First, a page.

Even among individuals who have been living in the country illegally for decades or were brought here as young children, only those have not committed crimes and want to be productive members of society should get chances to remain, Mr. Arlett believes.

“If they are assimilating into our country and if they are desiring to be here and be a productive citizen in a positive manner, then let’s look at the next steps,” said Mr. Arlett, who is fond of noting his wife, Lorna, is an immigrant from Vietnam who entered the country lawfully.

“The next steps, as far as I’m concerned, is consider all options, and that could include getting at the bottom of the list and find a legal pathway to be here. And then let’s have that conversation. They are not going to be in front of others that are doing it properly. They’re not going to be placed in front of the American people that are here.”

Mr. Truono is confident a stricter immigration policy will reduce human trafficking and lead to fewer drugs, especially opioids, entering the country. He supports tying the number of immigrants allowed in to the number of jobs companies need to fill.

“Nobody is saying we don’t want immigrants in this country,” he said.

POTUS and more

Each candidate is a strong supporter of President Trump. While acknowledging they don’t agree with some of his inflammatory comments and would personally act a little differently, the two believe the president is helping fulfill his campaign promise to make America great again.

“I think people can’t distinguish between the man and what he’s done, but when you run through his list of accomplishments I support it,” Mr. Truono said.

Pointing to the exiting of the Iran deal, summit with North Korea and foreign tariffs, he believes President Trump may go down as an all-time great in the field of foreign policy.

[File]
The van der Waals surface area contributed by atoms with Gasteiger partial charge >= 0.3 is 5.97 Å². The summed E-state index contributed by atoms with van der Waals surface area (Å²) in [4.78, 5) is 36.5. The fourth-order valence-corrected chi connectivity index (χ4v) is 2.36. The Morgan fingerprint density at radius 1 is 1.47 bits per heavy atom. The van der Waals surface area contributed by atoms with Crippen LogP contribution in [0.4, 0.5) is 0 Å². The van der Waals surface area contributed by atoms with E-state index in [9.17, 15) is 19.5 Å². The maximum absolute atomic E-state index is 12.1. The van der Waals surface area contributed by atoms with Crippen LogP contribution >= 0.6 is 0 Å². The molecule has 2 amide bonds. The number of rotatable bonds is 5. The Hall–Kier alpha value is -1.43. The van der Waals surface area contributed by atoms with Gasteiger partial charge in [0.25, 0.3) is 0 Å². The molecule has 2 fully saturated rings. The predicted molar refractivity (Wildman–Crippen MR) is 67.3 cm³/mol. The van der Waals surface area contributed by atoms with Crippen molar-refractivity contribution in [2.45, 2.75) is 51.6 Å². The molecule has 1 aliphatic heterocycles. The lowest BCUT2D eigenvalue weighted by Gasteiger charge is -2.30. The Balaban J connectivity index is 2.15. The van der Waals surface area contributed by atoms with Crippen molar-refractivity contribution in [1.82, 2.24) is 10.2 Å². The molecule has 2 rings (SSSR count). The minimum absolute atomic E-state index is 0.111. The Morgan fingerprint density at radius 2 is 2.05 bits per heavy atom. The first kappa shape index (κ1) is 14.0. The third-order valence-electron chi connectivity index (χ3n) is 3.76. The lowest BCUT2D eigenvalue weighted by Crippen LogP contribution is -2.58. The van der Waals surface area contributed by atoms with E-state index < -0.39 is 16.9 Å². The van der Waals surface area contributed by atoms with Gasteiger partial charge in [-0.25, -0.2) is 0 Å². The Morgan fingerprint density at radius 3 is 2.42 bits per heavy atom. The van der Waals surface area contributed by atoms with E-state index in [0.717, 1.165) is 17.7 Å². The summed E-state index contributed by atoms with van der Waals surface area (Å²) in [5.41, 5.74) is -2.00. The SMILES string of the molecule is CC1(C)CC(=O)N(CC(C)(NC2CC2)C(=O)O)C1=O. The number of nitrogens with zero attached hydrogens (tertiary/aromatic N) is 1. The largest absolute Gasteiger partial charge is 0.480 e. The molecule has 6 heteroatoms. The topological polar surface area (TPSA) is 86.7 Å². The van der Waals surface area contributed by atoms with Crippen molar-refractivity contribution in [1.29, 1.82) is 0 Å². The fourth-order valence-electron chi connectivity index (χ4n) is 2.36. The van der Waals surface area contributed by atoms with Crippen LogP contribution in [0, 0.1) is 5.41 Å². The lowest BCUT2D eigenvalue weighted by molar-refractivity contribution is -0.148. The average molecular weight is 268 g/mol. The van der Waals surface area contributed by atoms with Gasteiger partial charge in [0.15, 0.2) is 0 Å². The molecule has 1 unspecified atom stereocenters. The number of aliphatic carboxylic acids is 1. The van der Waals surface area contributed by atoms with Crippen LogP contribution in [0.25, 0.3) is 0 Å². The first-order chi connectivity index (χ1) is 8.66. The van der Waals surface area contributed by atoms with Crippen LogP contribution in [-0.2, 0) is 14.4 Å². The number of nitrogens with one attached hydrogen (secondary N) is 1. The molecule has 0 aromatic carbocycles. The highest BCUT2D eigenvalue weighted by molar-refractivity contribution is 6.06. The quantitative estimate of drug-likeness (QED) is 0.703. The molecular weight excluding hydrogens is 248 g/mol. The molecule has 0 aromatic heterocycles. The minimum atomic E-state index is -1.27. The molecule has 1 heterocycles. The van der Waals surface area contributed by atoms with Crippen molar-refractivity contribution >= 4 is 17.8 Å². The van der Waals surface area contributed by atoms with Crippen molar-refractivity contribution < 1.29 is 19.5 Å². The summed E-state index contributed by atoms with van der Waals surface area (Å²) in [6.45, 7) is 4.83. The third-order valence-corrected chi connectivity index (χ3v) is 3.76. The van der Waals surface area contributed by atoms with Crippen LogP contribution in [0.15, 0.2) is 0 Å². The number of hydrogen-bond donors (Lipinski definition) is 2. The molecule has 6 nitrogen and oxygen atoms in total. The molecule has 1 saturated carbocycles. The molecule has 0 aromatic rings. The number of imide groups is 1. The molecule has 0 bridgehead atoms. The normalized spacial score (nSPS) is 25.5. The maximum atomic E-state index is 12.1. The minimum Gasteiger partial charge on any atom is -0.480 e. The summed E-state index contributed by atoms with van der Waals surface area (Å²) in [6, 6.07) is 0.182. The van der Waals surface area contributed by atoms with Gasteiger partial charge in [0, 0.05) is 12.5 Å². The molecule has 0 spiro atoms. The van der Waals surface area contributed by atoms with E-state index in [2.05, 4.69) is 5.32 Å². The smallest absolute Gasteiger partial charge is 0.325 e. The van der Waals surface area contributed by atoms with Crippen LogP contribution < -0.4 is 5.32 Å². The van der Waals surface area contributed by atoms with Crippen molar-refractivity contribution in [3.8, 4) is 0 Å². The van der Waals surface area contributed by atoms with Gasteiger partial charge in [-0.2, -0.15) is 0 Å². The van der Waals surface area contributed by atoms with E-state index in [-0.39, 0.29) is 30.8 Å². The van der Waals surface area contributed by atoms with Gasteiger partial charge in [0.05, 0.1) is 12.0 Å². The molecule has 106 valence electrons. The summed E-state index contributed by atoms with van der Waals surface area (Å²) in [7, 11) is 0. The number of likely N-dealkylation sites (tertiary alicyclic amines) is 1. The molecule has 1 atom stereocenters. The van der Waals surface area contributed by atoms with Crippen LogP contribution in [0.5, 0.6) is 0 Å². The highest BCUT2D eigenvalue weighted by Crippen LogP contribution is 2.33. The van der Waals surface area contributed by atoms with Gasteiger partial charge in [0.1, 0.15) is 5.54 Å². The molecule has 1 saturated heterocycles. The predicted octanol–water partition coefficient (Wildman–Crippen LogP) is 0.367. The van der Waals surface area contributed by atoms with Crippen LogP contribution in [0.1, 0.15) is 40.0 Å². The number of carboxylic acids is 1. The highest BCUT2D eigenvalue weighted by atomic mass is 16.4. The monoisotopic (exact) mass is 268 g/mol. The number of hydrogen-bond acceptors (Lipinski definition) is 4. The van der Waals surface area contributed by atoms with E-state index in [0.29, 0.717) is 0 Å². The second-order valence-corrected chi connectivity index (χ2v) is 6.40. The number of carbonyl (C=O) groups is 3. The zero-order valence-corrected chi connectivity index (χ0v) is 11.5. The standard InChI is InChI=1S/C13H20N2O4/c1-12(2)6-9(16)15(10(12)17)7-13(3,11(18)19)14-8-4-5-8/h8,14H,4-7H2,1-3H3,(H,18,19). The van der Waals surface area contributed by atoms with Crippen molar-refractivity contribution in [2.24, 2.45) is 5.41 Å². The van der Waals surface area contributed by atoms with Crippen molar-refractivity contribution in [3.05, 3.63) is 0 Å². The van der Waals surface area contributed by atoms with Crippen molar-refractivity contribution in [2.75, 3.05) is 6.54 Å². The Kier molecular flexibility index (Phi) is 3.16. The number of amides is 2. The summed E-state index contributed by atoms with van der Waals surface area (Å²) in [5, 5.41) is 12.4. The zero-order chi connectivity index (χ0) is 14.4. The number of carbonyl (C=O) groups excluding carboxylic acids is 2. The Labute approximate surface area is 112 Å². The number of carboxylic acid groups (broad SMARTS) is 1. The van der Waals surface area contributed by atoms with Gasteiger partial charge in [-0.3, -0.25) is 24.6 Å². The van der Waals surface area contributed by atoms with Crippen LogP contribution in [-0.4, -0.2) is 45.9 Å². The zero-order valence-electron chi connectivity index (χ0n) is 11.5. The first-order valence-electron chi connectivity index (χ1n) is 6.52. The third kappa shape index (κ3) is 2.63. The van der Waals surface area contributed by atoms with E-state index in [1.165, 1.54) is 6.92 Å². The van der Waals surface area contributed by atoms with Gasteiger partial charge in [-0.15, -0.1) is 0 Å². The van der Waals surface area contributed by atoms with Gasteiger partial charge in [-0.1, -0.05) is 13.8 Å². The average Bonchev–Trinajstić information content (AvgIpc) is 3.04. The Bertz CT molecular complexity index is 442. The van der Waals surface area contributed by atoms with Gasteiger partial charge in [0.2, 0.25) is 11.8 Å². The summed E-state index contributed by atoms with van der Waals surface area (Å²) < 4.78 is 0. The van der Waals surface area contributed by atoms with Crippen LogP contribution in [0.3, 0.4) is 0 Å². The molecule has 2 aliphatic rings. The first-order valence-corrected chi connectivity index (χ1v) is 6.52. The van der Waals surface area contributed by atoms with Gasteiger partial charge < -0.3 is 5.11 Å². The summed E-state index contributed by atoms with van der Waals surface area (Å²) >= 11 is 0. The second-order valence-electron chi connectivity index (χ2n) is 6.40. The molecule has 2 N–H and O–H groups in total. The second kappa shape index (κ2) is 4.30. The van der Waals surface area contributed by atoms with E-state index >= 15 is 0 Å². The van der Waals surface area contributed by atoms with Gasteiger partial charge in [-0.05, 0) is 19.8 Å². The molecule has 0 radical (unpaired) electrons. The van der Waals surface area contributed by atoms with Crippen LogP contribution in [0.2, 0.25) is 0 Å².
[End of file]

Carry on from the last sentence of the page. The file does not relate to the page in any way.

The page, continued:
Mr. Arlett described President Trump as a tough leader who fights the status quo in an effort to benefit regular Americans and “has brought pride and patriotism back to our country.”

The economy is booming and unemployment is low, signs of the merits of the White House’s approach, each candidate opined.

Neither man sees much validity in claims of collusion between Russia and the Trump campaign. The two believe the investigation led by former FBI head Robert Mueller has failed to turn up much that relates to the president and feel Russia’s interference in the presidential election has been overblown.

Each candidate has taken shots at Sen. Carper, who is seeking his fourth term. Mr. Arlett called him “withdrawn from reality because he’s never signed a check on the front,” while Mr. Truono feels he has shifted away from the center and toward “socialist programs.”

Mr. Truono said he would only serve two six-year terms at most if elected and Mr. Arlett said he believes senators should be constitutionally limited to two terms.

Technically, they aren’t the only Republican Senate hopefuls on the ballot. Also running is Roque De La Fuente, a California businessman who appeared on the ballot in the 2016 presidential election in 20 states and sought U.S. Senate seats in seven other states this year. Neither the U.S. Constitution nor Delaware law forbids him from doing so.

Reach staff writer Matt Bittle at mbittle@newszap.com